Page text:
The inside joke, and its close cousin the open secret, develop as a kind of moral defense, a way for the agents of fraud to distance themselves from their own culpability: If it’s worthy of a joke, it can’t be so bad, right?
What Hayes describes here is a reality I experienced during my time on Wall Street–-that quaint industry where traders joke about ripping the faces off of their clients.
We are also privy to a romp through the psychology of the elite, a section that had particular resonance for me. In one illuminating anecdote, Hayes relates how despite the fact that Fox News president Roger Ailes enjoys a dedicated table at the hottest lunchtime spot in all of midtown, he complains frequently of being an outsider, and of being disrespected. This type of attitude is the result, Hayes argues, of the two main psychological effects that ceaseless competition reaps: an ironclad belief that they’ve earned their success, and a compulsive self-obsession.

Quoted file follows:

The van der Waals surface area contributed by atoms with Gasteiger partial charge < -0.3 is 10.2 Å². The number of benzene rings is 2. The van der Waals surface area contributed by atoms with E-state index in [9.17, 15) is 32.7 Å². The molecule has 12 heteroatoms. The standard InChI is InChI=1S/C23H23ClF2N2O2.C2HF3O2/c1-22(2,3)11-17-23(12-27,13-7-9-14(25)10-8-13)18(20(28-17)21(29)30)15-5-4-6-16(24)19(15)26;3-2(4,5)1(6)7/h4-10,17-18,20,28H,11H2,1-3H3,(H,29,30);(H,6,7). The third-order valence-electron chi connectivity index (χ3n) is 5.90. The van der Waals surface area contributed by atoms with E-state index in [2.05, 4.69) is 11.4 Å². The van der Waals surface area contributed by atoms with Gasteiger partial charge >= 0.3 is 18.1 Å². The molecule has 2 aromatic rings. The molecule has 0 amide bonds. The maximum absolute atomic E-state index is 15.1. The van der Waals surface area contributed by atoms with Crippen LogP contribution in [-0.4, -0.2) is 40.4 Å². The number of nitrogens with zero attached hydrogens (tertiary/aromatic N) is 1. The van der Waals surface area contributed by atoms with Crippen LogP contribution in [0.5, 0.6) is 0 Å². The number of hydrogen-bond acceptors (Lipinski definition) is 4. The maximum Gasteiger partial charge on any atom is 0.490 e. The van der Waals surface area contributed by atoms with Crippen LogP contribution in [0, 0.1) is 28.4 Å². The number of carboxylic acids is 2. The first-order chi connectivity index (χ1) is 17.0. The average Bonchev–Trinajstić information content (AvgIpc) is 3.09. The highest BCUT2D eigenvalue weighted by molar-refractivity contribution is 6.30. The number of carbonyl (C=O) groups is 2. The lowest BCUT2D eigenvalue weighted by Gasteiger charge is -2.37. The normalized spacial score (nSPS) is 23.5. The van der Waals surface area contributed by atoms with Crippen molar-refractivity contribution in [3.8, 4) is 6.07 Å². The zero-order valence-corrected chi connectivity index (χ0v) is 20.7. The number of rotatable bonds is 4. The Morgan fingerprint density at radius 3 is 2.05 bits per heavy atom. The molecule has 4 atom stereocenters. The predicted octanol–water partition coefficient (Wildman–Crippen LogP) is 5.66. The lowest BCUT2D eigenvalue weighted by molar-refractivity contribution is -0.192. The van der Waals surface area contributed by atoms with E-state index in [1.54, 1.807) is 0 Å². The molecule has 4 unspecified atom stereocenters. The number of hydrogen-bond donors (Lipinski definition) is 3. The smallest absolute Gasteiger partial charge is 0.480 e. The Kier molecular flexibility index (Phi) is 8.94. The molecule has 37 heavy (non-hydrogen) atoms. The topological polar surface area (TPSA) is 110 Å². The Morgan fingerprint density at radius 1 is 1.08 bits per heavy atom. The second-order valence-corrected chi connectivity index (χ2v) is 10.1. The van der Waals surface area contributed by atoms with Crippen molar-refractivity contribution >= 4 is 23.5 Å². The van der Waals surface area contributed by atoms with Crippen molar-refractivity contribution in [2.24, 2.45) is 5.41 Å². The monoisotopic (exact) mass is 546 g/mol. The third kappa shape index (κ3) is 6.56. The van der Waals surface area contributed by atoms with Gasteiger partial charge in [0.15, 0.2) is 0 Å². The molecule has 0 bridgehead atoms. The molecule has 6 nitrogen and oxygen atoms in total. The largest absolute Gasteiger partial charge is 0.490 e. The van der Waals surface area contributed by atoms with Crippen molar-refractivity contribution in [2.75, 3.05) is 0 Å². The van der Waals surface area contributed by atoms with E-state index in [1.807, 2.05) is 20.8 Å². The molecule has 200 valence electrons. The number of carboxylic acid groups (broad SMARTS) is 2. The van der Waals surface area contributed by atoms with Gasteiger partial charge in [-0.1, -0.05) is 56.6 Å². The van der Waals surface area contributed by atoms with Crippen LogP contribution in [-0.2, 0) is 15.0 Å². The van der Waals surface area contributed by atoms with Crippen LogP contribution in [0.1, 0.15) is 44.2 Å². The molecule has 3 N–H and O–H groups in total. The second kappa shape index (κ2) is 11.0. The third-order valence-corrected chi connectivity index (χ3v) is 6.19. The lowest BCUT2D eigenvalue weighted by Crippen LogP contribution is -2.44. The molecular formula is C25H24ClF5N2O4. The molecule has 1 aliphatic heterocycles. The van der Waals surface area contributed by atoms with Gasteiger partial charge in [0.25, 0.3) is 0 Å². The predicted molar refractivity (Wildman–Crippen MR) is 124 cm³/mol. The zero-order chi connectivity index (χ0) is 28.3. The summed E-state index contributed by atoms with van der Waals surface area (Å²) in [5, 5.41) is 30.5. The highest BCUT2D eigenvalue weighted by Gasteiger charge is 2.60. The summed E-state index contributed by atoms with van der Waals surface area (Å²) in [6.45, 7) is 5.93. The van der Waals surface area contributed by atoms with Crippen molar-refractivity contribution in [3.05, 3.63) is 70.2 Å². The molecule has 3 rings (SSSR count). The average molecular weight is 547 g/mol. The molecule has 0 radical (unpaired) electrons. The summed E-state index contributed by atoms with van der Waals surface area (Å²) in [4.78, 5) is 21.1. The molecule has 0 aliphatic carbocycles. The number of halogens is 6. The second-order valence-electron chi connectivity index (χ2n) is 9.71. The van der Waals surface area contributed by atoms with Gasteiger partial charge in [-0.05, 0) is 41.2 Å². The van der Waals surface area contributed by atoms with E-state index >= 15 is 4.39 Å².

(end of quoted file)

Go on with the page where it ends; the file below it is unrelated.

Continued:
Perhaps my favorite section of the book was the one devoted to analyzing the elite economic conference Davos. Hayes aptly and insightfully describes that at Davos, the “social hierarchy that extends ever upward instills a potent combination of egomania and insecurity.” This is a perfect crystallization not just of Davos, but of Wall Street, Big Law, and many other areas of the elite. The combination of egomania and insecurity leads to a bottomless pit of desire for MORE—more money, more status, more power—that rivals any good addiction. As Hayes puts it, “To be successful, one must never be satisfied, and so no one ever is.”